© 2024 Wyoming Public Media
800-729-5897 | 307-766-4240
Wyoming Public Media is a service of the University of Wyoming
Play Live Radio
Next Up:
0:00
0:00
0:00 0:00
Available On Air Stations
Transmission & Streaming Disruptions

Rents are high and housing vouchers are hard to get. So Philly is giving renters cash

Angie Atkins, 37, lives with her two kids in an apartment in northwest Philadelphia. She's been on a waitlist for a federal housing voucher, which would help subsidize her rent, for about seven years.
Caroline Gutman for NPR
Angie Atkins, 37, lives with her two kids in an apartment in northwest Philadelphia. She's been on a waitlist for a federal housing voucher, which would help subsidize her rent, for about seven years.

Angie Atkins has been on a waitlist for a federal housing voucher for the better part of a decade. During that time, her rent in northwest Philadelphia kept rising, year after year, until it was eating up three-quarters of her income.

"When I did my monthly budget, I had to live off $156 a month," she says. "It's crazy, and no public assistance or anything."

Atkins is 37, upbeat and quick to laugh. She manages an accountant's office. And as a single mom with two kids, providing food for her family has been a priority. She sold her car to save money. But in 2022, she fell behind on rent and faced possible eviction. Then, Atkins had a surreal moment.

"I literally was up at eviction court," she recalls, laughing, "and I got ... this email, and I'm like, this is fraud!" The email was not fraud — it was from the Philadelphia Housing Development Corp., offering to subsidize Atkins' rent for the next 2 1/2 years, no strings attached.

The PHDC runs a small pilot program called PHLHousing+. All 300 participants were chosen randomly from the city's waitlist for housing vouchers, a list so long that it was shut down completely for a decade. Their households must earn no more than 50% of the local median income and include a child at home under age 15.

The program works a bit like a housing subsidy. Renters pay 30% of their income toward housing, then get a debit card loaded with enough to cover the rest. And while it's meant for rent, people can spend that on whatever they choose. The program is funded with a mix of public money and philanthropy.

A photograph of Angie Atkins' 7-year-old son, A.J., with Santa Claus. Atkins sold her car to save money, but she still struggled to pay for food and rent before she was picked for a cash aid program.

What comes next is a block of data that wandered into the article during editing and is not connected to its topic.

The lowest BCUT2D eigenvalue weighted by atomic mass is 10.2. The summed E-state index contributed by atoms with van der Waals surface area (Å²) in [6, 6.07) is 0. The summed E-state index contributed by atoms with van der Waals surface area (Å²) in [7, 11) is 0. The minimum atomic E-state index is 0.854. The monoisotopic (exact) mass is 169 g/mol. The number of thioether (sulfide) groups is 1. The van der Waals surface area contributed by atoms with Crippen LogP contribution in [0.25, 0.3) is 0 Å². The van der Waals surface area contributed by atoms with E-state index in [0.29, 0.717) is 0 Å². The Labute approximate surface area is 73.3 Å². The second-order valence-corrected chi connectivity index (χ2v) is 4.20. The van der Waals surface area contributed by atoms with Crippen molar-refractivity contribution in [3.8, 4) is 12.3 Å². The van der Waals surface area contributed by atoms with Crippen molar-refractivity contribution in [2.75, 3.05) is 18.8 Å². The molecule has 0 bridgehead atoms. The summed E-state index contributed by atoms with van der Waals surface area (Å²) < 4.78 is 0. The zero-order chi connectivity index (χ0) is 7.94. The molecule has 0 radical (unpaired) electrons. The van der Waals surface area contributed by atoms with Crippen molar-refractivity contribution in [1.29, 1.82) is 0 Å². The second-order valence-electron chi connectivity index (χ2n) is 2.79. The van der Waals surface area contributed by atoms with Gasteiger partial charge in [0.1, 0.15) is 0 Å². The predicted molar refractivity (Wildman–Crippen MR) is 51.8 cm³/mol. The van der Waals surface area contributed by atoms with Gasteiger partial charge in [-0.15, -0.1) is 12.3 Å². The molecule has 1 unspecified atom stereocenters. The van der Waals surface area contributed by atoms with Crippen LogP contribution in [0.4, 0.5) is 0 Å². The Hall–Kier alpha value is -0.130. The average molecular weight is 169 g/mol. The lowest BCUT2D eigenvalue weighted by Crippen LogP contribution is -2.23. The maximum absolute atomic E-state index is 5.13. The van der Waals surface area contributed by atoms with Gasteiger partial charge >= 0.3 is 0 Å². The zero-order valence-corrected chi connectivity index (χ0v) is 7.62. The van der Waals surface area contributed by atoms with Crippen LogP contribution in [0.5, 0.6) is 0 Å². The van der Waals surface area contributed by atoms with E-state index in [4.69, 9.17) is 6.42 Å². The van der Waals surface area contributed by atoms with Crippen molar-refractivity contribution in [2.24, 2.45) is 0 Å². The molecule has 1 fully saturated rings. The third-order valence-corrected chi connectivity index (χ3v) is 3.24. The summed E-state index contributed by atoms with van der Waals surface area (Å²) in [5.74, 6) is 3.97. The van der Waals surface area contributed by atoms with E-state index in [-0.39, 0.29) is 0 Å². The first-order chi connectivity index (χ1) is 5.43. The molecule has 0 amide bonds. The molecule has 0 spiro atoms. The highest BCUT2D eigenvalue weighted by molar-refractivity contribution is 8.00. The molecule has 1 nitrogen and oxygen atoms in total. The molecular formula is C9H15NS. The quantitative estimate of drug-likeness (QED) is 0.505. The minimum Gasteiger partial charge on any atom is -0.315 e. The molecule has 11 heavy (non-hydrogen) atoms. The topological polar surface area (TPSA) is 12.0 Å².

/ Caroline Gutman for NPR
/
Caroline Gutman for NPR
A photograph of Angie Atkins' 7-year-old son, A.J., with Santa Claus. Atkins sold her car to save money, but she still struggled to pay for food and rent before she was picked for a cash aid program.

Atkins says having this subsidy has allowed her to fully celebrate Thanksgiving and Christmas, enroll her son in Cub Scouts this year and "just have a good night's sleep."

A record half of all renters nationally are now considered cost-burdened, meaning they pay more than 30% of their income for housing. And the idea of giving direct cash assistance has gained enormous traction since the pandemic, when stimulus checks and other payments helped keep people housed and briefly cut child poverty in half. Even the U.S. Department of Housing and Urban Development is paying close attention to Philadelphia's program and encouraging other cities to help develop this "new model" for subsidizing renters.

After years of waiting for a housing voucher, many find landlords won't accept them

Philadelphia had the idea of giving renters cash before the pandemic. In fact, a version of this program was set to launch just before the world shut down in early 2020.

"Here, there is a really big disconnect between housing costs and incomes," says Rachel Mulbry, a housing programs manager with the Philadelphia Housing Development Corp. She says a majority of renters in Philly struggle financially, and tens of thousands are evicted every year.

That "has huge impacts for the ability to keep a job. Kids have to change schools," she says. "The toll that eviction takes on households is enormous."

Rachel Mulbry of the Philadelphia Housing Development Corp. says the city's cash aid pilot is an effort to stem the tens of thousands of evictions every year.
/ Caroline Gutman for NPR
/
Caroline Gutman for NPR
Rachel Mulbry of the Philadelphia Housing Development Corp. says the city's cash aid pilot is an effort to stem the tens of thousands of evictions every year.

Part of the problem is that, nationally, only 1 in 4 people who qualify for a housing voucher can get it. Even when they finally do, many landlords won't accept it — they hate the cumbersome red tape and time-consuming mandatory inspections.

There's also outright discrimination against voucher holders, who are disproportionately Black and Hispanic. Philadelphia and other places have banned that, but it's hard to enforce. In Kentucky, lawmakers recently overrode the governor's veto to explicitly allow landlords to turn away someone using a housing voucher.

At a City Council hearing last year, Delores Bell with Renters United Philadelphia talked about how hard it was for her to use a voucher.

"I've called 10 to 20 places, and they've all told me they don't accept the vouchers," she told council members. "My apartment's in good condition. I've always paid my rent. But I don't even have the chance to prove I'm a good tenant when landlords refuse to accept voucher holders."